quote:
"Just think how stupid the average person is,
and then realize that half of them
are even stupider!"
--George Carlin

The Darwin awards demonstrate that you cannot make people intelligent by legislation.
Now I don't feel like I need to be a surrogate parent for some really stupid people.
Whatever the case I think pragmatism Vs the ideological application of principle is an inevitable and partially unresolvable conflict with regard to lawmaking.
Ideological laws always end up with contradictory or unreasonable applications, it seems to me. As in the Massachusetts law that requires hotels to be non-smoking buildings, and resulting in my parents being ejected. So I go for the pragmatic when laws are needed.
Thus laws against people that steal and harm others that lock them up results in their being restricted from stealing and harming others is pragmatic if it costs less.
One of the basic rules of parenting is to not give any ultimatums that you are not willing to enforce.
Enjoy.

we are limited in our ability to understand
by our ability to understand
Rebel American Zen Deist
... to learn ... to think ... to live ... to laugh ...
to share.


• • • Join the effort to solve medical problems, AIDS/HIV, Cancer and more with Team EvC! (click) • • •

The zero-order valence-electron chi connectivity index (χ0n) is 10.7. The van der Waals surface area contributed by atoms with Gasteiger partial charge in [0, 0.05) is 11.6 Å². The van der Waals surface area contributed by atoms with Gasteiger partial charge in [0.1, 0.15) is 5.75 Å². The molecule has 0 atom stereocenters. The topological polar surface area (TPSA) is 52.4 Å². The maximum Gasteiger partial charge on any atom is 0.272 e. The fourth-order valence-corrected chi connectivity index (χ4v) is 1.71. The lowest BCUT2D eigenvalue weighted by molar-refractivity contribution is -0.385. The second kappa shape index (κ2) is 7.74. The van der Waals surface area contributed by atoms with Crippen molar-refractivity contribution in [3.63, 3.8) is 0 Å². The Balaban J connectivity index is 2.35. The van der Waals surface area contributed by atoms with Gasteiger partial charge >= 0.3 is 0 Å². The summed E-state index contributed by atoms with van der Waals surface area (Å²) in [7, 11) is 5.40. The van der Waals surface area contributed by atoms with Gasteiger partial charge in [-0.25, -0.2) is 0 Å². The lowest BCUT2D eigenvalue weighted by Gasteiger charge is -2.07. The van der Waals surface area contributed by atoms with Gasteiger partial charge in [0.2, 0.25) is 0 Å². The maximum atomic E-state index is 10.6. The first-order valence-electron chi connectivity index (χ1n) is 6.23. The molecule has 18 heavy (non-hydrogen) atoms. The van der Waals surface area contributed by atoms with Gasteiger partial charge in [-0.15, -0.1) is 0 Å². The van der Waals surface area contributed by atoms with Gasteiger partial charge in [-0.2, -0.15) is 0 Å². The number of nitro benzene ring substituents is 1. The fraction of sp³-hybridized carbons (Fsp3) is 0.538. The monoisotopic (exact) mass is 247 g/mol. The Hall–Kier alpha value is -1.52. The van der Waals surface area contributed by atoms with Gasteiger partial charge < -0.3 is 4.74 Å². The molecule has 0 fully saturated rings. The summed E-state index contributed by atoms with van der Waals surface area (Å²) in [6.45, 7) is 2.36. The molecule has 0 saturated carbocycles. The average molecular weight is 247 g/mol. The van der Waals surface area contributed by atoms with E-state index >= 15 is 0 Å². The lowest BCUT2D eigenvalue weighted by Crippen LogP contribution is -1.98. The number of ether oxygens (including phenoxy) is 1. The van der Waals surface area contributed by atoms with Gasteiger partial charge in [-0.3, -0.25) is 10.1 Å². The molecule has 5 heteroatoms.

This message is a reply to:
 Message 107 by Straggler, posted 04-17-2009 7:29 PM Straggler has not replied

Replies to this message:
 Message 112 by anglagard, posted 04-18-2009 3:34 AM RAZD has replied

  
Taz
Member (Idle past 3378 days)
Posts: 5069
From: Zerus
Joined: 07-18-2006


Message 109 of 151 (505822)
04-17-2009 9:58 PM
Reply to: Message 90 by Straggler
04-16-2009 6:56 PM


Re: Common Sense and Law
First of all, holy cow this is a huge post.
Straggler writes:
Do you think we can legislate our way out of every social problem?
Under what circumstances is legislation not the answer?
Depends. There are many social problems that the effects are severe enough for us to legislate them.
Which situation specifically? What elements need to be legally defined in order to effectively legislate against this situation? "Wrongness" that is "obvious" to who exactly?
Yeah, and I take it you can also argue that porn is and isn't porn depending on who's watching?
Do I need to go back and quote one of your numerous little rants advocating "common sense" as the be all and end all as to what the law should be on this matter?
You can go right ahead and try to bring up as many quotes as you want. My argument has always been that there are things that people should and shouldn't do simply based on common sense, but because some people don't have such common sense we have to legislate them. Murder is one example. Theft is another. As a matter of fact, just about every law in the book should simply be something you'd do or don't do on your own simply based on your common sense. But because there are people who lack such common sense, we had to have lawyers spending hundreds of hours writing out explanations to why we need those laws.